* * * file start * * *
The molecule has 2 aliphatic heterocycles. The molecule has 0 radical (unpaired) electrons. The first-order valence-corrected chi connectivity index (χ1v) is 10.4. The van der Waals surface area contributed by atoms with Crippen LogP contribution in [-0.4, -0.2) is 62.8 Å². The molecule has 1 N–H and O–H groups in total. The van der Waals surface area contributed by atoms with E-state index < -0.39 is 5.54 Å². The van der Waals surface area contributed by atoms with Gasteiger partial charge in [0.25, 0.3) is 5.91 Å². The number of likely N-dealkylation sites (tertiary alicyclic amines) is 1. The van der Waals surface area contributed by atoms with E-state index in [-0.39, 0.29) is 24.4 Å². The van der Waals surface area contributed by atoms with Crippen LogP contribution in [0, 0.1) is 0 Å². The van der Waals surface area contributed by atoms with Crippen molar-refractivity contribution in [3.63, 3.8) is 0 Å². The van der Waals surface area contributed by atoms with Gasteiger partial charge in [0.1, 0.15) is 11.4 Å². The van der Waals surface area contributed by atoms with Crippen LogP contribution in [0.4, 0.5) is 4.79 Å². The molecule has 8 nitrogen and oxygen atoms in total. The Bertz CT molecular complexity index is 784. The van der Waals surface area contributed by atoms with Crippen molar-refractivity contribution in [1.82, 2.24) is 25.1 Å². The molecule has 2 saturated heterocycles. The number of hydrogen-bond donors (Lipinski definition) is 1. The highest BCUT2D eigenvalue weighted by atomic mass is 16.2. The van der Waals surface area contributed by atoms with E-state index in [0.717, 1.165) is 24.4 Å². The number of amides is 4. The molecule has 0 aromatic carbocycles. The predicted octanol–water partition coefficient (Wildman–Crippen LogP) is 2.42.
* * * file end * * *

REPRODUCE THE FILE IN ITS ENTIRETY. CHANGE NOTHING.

The molecule has 2 aliphatic heterocycles. The molecule has 0 radical (unpaired) electrons. The first-order valence-corrected chi connectivity index (χ1v) is 10.4. The van der Waals surface area contributed by atoms with Crippen LogP contribution in [-0.4, -0.2) is 62.8 Å². The molecule has 1 N–H and O–H groups in total. The van der Waals surface area contributed by atoms with E-state index < -0.39 is 5.54 Å². The van der Waals surface area contributed by atoms with Gasteiger partial charge in [0.25, 0.3) is 5.91 Å². The number of likely N-dealkylation sites (tertiary alicyclic amines) is 1. The van der Waals surface area contributed by atoms with E-state index in [-0.39, 0.29) is 24.4 Å². The van der Waals surface area contributed by atoms with Crippen LogP contribution in [0, 0.1) is 0 Å². The van der Waals surface area contributed by atoms with Crippen molar-refractivity contribution in [3.63, 3.8) is 0 Å². The van der Waals surface area contributed by atoms with Gasteiger partial charge in [0.1, 0.15) is 11.4 Å². The van der Waals surface area contributed by atoms with Crippen LogP contribution in [0.4, 0.5) is 4.79 Å². The molecule has 8 nitrogen and oxygen atoms in total. The Bertz CT molecular complexity index is 784. The van der Waals surface area contributed by atoms with Crippen molar-refractivity contribution in [1.82, 2.24) is 25.1 Å². The molecule has 2 saturated heterocycles. The number of hydrogen-bond donors (Lipinski definition) is 1. The highest BCUT2D eigenvalue weighted by atomic mass is 16.2. The van der Waals surface area contributed by atoms with E-state index in [0.717, 1.165) is 24.4 Å². The number of amides is 4. The molecule has 0 aromatic carbocycles. The predicted octanol–water partition coefficient (Wildman–Crippen LogP) is 2.42.